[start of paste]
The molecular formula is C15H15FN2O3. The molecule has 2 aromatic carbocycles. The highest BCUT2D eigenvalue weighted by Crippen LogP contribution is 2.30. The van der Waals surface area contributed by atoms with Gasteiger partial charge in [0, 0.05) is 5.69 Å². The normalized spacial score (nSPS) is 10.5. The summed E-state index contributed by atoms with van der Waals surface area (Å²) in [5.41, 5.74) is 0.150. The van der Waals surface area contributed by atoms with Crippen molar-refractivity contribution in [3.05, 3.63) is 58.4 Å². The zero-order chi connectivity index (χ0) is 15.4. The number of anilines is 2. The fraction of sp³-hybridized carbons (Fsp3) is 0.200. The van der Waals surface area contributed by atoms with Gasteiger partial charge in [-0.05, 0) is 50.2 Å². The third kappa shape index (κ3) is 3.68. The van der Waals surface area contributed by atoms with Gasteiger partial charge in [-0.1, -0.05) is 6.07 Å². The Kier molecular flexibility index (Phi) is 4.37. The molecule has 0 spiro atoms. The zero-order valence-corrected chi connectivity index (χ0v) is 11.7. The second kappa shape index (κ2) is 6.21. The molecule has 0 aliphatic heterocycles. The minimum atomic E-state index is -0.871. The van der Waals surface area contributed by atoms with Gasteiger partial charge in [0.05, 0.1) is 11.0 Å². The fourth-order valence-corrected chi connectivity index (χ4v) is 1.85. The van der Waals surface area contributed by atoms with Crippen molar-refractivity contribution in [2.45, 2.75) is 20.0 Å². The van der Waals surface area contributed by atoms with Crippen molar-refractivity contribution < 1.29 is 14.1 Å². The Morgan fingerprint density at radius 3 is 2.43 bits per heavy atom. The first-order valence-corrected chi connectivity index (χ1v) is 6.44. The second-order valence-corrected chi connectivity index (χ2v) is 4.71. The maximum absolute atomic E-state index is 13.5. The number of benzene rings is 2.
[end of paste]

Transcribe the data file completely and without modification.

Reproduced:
The molecular formula is C15H15FN2O3. The molecule has 2 aromatic carbocycles. The highest BCUT2D eigenvalue weighted by Crippen LogP contribution is 2.30. The van der Waals surface area contributed by atoms with Gasteiger partial charge in [0, 0.05) is 5.69 Å². The normalized spacial score (nSPS) is 10.5. The summed E-state index contributed by atoms with van der Waals surface area (Å²) in [5.41, 5.74) is 0.150. The van der Waals surface area contributed by atoms with Crippen molar-refractivity contribution in [3.05, 3.63) is 58.4 Å². The zero-order chi connectivity index (χ0) is 15.4. The number of anilines is 2. The fraction of sp³-hybridized carbons (Fsp3) is 0.200. The van der Waals surface area contributed by atoms with Gasteiger partial charge in [-0.05, 0) is 50.2 Å². The third kappa shape index (κ3) is 3.68. The van der Waals surface area contributed by atoms with Gasteiger partial charge in [-0.1, -0.05) is 6.07 Å². The Kier molecular flexibility index (Phi) is 4.37. The molecule has 0 spiro atoms. The zero-order valence-corrected chi connectivity index (χ0v) is 11.7. The second kappa shape index (κ2) is 6.21. The molecule has 0 aliphatic heterocycles. The minimum atomic E-state index is -0.871. The van der Waals surface area contributed by atoms with Gasteiger partial charge in [0.05, 0.1) is 11.0 Å². The fourth-order valence-corrected chi connectivity index (χ4v) is 1.85. The van der Waals surface area contributed by atoms with Crippen molar-refractivity contribution in [2.45, 2.75) is 20.0 Å². The van der Waals surface area contributed by atoms with Crippen molar-refractivity contribution < 1.29 is 14.1 Å². The Morgan fingerprint density at radius 3 is 2.43 bits per heavy atom. The first-order valence-corrected chi connectivity index (χ1v) is 6.44. The second-order valence-corrected chi connectivity index (χ2v) is 4.71. The maximum absolute atomic E-state index is 13.5. The number of benzene rings is 2.